10. 10. Selections from “Performances.” The Presentation of Self in Everyday Life <ul><li>Books: </li></ul><ul><ul><li>Burns, Tom, Erving Goffman, Routledge (New York City), 1992. </li></ul></ul><ul><ul><li>Ditton, Jason, ed., The View from Goffman, St. Martin's Press (New York City), 1980. </li></ul></ul><ul><ul><li>Manning, Phiip, Erving Goffman and Modern Sociology, Polity Press (Cambridge, England), 1992. </li></ul></ul><ul><ul><li>Riggins, Stephen Harold, Beyond Goffman: Studies on Communication, Institution, and Social Interaction, Mouton de Gruyter (New York City), 1990. </li></ul></ul><ul><ul><li>Drew, Paul and Anthony Wootton, eds., Erving Goffman: Exploring the Interaction Order, Northeastern University Press, 1988. </li></ul></ul><ul><li>Sources: </li></ul><ul><li>http://people.brandeis.edu/~teuber/goffmanbio.html </li></ul><ul><li>http://socsci.colorado.edu/SOC/SI/si-goffman-bio.htm -Major Theorists of Symbolic Interactionism </li></ul>
  11. 11. Selections from “Performances.” The Presentation of Self in Everyday Life <ul><li>“ Everyone is always and everywhere, more or less, consciously playing a role … it is in these roles that we know each other; it is in these roles that we know ourselves.” </li></ul><ul><li>The author suggests that everyone is performing (or has performed) in front of others to appear “better” and impress society by reaching certain standards - which causes misinterpretation </li></ul><ul><li>Performance: </li></ul><ul><li>refers to all activity of an individual which occurs during a period marked by his continuous presence before a particular set of observers and has some influence over the observers </li></ul>
  12. 12. Selections from “Performances.” The Presentation of Self in Everyday Life <ul><li>Parts to an individual’s performance: </li></ul><ul><li>Front </li></ul><ul><ul><li>Regularly functions in a general and fixed fashion to define the situation from those who observe the performance </li></ul></ul><ul><ul><li>Expression of the performance </li></ul></ul><ul><li>Personal Front </li></ul><ul><ul><li>Help audience identify with performer </li></ul></ul><ul><ul><li>Intimate </li></ul></ul><ul><ul><li>Characteristics which we follow </li></ul></ul><ul><ul><li>Appearance: tell us of the performers social status </li></ul></ul><ul><ul><li>Manner: stimuli that warn us of the interaction role the performer will play </li></ul></ul><ul><ul><li>These provide us with the ‘ideal’ type and associate their character to their performance </li></ul></ul>
  13. 13. Selections from “Performances.” The Presentation of Self in Everyday Life <ul><li>Social Front </li></ul><ul><ul><li>Stereotypes </li></ul></ul><ul><ul><li>Help shape our interpretations and actions of characters being portrayed </li></ul></ul><ul><ul><li>Fronts are selected, not created, meaning those who perform select a suitable front from those we already know </li></ul></ul><ul><ul><li>We relate to each disguise </li></ul></ul><ul><ul><li>Stereotypes are not individually created - rather, they exemplify the values and standards set by society </li></ul></ul>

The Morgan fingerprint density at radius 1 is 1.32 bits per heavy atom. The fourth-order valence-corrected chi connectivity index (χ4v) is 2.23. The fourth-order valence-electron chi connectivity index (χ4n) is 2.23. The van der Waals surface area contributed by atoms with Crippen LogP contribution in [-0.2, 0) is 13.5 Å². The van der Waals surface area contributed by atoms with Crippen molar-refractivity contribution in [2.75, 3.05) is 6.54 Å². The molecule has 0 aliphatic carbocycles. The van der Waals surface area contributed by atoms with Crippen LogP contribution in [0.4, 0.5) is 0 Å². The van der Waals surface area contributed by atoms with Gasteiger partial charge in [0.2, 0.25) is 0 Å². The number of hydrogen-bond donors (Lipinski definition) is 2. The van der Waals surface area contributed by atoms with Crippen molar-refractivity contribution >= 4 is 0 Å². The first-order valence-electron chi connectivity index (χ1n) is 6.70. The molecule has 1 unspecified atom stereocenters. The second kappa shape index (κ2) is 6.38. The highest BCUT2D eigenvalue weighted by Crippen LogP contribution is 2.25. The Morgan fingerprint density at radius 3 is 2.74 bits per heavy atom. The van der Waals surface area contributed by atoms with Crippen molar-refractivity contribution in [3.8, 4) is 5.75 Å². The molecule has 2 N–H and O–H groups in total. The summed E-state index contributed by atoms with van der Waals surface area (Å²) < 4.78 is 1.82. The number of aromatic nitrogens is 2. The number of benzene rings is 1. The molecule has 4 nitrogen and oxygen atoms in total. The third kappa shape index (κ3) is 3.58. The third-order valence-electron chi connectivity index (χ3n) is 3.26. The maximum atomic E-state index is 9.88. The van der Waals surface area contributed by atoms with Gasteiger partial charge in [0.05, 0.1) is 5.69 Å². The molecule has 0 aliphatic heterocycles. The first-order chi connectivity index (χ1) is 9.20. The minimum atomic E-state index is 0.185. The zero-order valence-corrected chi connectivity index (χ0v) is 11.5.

14. 14. Selections from “Performances.” LATERAL RESEARCH: <ul><li>Robert Cohen’s Merry Go Round </li></ul><ul><ul><li>Role Distance: On Stage and On the Merry-Go-Round – Fall 2004. </li></ul></ul><ul><ul><li>One of the most contemporary authors to expand on Goffman’s work by looking at and analyzing the article that Goffman wrote in 1961… </li></ul></ul>
  15. 15. Selections from “Performances.” LATERAL RESEARCH: <ul><li>1961 – Essay: Role Distance: </li></ul><ul><li>Role Distance: “actions which effectively convey some disdainful detachment of the [real life] performer from a role he is performing” (Goffman, 110). </li></ul><ul><li>Goffman develops his idea after observing children of various ages riding a merry-go-round and defines a relationship between real-life role experiencing and role estranging that has important implications for acting. </li></ul><ul><li>Both Cohen and Goffman continued looking at the phenomenon of performance in the everyday life. </li></ul>
  16. 16. Case Study #2: House in terms of Performance <ul><li>House M.D. is cynical because he is so wrapped up in himself, that helping patients is not his main objective - his main objective is to diagnose people with his apt knowledge of medicine </li></ul><ul><li>House’s “holier-than-thou” attitude is his FRONT </li></ul><ul><li>“ Performance is molded and modified to fit into the understanding and expectations of the society in which it is presented” (p 120 courseware). </li></ul><ul><ul><ul><li>Ie, the professionalism of the other doctors </li></ul></ul></ul><ul><li>He breaks doctoral stereotypes because he isn’t a warm, friendly doctor - instead, he is cold and bitter </li></ul>